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Men: Help in Locating Resources for Caring

Taking care of a loved one is a rewarding and fulfilling role that more and more individuals are taking on. Being able to be there for someone you care about when they need you is a blessing. This new aspect of a relationship can be a beautiful thing when balanced carefully with your own needs. In order to create the balance that is right for you handsand your loved one, there are a wide range of services and resources offered to help you.

Specifically men may view resources differently than females. It is thought that the majority of men may feel forced to take on the care giving role totally by themselves in one way or another. Even when other caregivers may be helping out, men are less likely to seek out other emotional help for themselves. There are plenty of people that may be willing to help to make this new situation a little easier for you.

How do you find the resources that you need?

Start with family and friends that are willing to pitch in. They are often more than happy to help out. Sometimes people just have to be asked and they will surprise you with how much they really want to help.

Talk with your healthcare providers to get needed resources.

Some common resources that are ordered by providers (physician or nurse practitioner) are listed below.

-Skilled Nursing Facilities.

-Physical Therapy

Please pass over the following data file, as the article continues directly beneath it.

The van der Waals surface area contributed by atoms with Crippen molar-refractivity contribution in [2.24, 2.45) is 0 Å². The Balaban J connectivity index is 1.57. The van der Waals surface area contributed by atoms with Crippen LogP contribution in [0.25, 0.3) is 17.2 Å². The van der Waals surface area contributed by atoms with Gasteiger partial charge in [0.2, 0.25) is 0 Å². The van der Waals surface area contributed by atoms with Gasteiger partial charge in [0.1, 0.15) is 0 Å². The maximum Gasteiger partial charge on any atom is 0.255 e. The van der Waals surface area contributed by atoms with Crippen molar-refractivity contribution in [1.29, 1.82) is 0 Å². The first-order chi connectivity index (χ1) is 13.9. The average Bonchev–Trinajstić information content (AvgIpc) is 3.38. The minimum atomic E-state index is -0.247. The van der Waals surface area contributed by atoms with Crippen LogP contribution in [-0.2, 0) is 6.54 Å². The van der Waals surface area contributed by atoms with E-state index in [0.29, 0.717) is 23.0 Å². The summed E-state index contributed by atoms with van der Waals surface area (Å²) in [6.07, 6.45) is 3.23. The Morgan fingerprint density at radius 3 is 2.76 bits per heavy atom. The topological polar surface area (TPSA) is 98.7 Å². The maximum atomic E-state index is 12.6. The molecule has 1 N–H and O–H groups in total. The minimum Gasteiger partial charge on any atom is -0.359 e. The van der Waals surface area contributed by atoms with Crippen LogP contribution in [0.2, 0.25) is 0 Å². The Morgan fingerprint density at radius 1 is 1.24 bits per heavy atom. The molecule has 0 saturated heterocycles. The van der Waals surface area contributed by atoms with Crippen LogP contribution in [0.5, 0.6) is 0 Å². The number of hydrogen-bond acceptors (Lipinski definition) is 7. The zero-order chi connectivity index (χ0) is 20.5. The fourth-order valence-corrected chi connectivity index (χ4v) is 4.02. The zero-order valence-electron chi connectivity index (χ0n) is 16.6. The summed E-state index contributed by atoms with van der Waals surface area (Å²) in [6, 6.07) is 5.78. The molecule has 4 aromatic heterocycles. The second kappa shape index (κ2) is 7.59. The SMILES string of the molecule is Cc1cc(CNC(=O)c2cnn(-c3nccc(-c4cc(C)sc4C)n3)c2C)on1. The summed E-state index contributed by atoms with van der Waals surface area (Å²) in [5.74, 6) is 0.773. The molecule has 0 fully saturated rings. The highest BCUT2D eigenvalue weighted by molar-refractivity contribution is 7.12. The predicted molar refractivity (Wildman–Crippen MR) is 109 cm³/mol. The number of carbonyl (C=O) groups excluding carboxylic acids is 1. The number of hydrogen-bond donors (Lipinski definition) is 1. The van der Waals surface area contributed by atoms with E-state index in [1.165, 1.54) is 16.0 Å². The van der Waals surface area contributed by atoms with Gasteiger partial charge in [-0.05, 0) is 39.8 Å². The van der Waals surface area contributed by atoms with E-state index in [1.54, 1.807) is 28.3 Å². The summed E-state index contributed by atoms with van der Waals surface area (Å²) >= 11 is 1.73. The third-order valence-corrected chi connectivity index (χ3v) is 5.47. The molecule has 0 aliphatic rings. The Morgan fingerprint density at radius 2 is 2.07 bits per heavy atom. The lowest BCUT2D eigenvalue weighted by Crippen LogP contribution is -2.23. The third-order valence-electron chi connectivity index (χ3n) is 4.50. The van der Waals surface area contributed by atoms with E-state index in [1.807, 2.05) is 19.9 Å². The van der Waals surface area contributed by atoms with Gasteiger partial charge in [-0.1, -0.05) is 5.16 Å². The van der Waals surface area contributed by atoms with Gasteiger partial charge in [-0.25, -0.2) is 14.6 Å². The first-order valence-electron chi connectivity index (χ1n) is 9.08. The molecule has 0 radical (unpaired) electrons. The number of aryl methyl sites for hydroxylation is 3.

-Occupational Therapy

-Home Care Services

-Respite Care

-Speech Therapy

-Complimentary Therapies (Music, Massage, Yoga, etc.)conversation

These providers may also order equipment for your loved one that may be helpful for ease of mobility.

  • Talk with your insurance provider to find out what help is available.
  • Insurance companies usually have websites that help you find your available benefits. Carefully assess what your plan will allow and its specified guidelines. Medicare's website is: http://www.medicare.gov

Taking care of a loved one can mean a lot of different things to caregivers. The benefits of taking care of loved ones are great, but it is important to find a healthy balance. Caregivers can be at a high risk for burnout. The stress of constant care, for a loved one, can wear down the overall well being of the caregiver. It is important for caregivers to reach out for assistance to maintain their own health before it is a problem. There are several good resources that can help you get assistance. So where should you start?